In the early days of the ACBL, there was an annual Masters Individual. It was considered a major event on the calendar. It died when too many people who were not of a high standard became Life Masters. Which is to say, in the early 1950s. The really good players stopped coming when too many of their partners and opponents “couldn't follow suit.”

Dec. 24, 2014
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I see no reason why LHO rather than partner should have the strong hand, or any particular major. I would, quite likely, open 5 at the table. But I remember, dimly, a hand from my youth where my partner held a similar hand and heard the auction start 1N-X (penalty) to him. He tried Gerber, and bid 7N when I showed three aces.
Dec. 23, 2014
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I continue to be confused by those that would allow the (successful) raise to 7N. 4N TAKES CONTROL. The responder to Blackwood puts up a number of fingers and abides by partner's decision unless invited to contribute again. Suppose responder held J KQJxxx AQxx Kx. He discovered that partner has three KC for diamonds. After due consideration he decided that the risk of exposing the K to immediate attack in 6 is too great, and then has to decide between 6 and 6N. Reasonably he decided on 6N. The auction is over.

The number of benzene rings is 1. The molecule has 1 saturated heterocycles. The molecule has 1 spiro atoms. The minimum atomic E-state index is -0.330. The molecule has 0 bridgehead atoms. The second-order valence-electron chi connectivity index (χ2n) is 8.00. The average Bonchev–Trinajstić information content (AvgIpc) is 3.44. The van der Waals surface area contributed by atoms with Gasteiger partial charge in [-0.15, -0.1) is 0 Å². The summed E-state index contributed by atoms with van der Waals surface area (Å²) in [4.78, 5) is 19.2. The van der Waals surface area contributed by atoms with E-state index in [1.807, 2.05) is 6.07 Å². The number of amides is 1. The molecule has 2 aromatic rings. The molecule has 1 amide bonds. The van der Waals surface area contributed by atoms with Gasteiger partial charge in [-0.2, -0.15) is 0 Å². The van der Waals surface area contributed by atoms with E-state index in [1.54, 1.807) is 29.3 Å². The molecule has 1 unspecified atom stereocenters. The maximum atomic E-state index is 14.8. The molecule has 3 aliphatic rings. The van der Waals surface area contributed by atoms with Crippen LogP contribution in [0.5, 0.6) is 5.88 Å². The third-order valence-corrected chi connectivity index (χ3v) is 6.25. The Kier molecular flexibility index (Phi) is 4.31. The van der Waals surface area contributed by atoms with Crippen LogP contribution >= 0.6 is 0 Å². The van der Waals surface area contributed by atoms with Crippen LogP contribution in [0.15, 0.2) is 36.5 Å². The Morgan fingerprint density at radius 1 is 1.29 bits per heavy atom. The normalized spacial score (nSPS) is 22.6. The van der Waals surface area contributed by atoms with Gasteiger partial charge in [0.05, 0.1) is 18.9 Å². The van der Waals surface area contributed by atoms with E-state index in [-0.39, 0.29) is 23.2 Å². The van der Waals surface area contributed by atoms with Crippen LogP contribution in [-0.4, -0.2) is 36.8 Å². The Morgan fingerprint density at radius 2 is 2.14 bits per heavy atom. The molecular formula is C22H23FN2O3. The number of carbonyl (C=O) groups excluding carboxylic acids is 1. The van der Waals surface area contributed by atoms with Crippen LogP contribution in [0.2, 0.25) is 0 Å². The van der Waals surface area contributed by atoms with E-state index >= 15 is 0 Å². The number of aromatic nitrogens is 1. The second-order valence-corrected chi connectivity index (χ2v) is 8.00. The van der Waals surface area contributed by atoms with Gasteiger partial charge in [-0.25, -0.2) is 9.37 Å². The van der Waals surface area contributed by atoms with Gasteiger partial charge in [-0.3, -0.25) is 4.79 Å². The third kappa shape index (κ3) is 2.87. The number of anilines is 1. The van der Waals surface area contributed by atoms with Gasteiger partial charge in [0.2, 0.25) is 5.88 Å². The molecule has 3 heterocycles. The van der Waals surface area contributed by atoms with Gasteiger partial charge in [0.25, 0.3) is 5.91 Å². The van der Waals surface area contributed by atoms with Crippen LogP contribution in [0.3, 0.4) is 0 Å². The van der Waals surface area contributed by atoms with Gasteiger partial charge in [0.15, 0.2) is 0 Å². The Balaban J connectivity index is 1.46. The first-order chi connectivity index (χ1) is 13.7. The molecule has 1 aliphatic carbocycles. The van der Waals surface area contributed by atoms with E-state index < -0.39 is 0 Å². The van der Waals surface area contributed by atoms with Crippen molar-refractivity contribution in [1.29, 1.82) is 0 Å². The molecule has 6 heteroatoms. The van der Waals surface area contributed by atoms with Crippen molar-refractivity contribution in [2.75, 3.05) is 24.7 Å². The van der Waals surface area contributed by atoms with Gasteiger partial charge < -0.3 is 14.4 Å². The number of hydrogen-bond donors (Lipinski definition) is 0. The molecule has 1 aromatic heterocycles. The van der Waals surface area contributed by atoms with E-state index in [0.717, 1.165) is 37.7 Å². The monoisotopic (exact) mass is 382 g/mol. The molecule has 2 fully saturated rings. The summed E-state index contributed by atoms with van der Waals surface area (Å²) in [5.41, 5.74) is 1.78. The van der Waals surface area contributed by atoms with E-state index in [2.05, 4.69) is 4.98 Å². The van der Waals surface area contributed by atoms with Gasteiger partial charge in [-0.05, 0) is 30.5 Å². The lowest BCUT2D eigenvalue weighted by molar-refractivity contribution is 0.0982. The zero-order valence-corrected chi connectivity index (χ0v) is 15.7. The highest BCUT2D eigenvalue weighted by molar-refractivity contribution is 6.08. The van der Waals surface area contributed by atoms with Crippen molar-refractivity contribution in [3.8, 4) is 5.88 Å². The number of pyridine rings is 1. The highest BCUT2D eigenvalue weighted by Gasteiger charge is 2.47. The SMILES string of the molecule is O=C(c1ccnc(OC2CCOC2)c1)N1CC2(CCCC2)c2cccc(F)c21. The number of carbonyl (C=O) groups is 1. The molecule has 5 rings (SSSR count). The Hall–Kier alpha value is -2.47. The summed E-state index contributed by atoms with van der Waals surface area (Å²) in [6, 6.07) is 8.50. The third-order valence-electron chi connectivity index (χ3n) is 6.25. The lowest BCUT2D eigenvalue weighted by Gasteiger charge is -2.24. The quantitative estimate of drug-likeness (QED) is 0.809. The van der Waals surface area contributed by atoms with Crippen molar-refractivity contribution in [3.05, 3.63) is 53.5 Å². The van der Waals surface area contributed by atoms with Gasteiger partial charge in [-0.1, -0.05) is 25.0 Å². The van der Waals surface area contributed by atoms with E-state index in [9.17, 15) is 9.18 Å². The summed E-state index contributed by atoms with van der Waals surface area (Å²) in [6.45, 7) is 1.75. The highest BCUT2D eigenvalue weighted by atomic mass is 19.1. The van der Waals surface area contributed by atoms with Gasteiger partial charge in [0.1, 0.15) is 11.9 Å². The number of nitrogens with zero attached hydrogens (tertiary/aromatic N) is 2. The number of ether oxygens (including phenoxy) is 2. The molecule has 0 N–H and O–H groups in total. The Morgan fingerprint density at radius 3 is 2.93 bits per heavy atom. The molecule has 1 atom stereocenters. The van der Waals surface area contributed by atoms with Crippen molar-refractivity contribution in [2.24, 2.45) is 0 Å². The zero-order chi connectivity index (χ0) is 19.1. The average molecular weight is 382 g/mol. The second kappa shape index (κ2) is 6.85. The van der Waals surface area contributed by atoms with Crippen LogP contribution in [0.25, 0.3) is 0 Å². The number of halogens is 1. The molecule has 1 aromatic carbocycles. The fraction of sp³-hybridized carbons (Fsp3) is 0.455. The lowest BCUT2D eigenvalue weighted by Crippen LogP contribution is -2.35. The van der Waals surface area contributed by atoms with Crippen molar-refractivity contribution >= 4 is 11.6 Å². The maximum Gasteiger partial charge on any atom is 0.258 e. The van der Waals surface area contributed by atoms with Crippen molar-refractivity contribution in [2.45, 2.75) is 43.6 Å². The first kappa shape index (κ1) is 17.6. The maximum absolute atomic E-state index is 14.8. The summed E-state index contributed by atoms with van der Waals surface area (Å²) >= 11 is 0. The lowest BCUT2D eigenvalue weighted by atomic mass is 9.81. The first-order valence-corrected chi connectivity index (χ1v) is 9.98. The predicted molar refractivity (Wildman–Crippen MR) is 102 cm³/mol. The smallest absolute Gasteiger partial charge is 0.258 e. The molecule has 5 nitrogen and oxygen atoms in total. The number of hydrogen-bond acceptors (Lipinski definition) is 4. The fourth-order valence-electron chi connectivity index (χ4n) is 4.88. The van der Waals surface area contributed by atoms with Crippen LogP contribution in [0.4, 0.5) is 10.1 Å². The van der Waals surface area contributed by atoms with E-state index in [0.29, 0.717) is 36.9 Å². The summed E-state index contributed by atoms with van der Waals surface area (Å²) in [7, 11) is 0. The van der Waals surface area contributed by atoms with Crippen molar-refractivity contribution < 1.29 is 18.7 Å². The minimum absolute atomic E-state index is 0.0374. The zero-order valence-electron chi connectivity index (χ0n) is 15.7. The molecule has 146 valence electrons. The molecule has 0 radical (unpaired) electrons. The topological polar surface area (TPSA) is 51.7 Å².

I learned this when I had 50MP, not 1000. Even after allowing for inflation reaching a grand implies far more experience than I had at 50. So I don't think allowances should be made for their “inexperience.”
Dec. 22, 2014
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I play that the reverser promises another bid. And that a rebid of 2M simply says “my suit length is 5+.” Forcing because opener promised another bid. In general NOT rebidding the responder's major denies 5+. Jumping to 3M shows a very good suit that should be trump.
Dec. 20, 2014
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I take a simple minded approach to this sort of problem. When one partner Blackwoods the other partner responds and accepts the Blackwooder's decision unless invited back in. The bid of 6NT was not an invitation to get reinvolved. Therefore Opener may not bid again.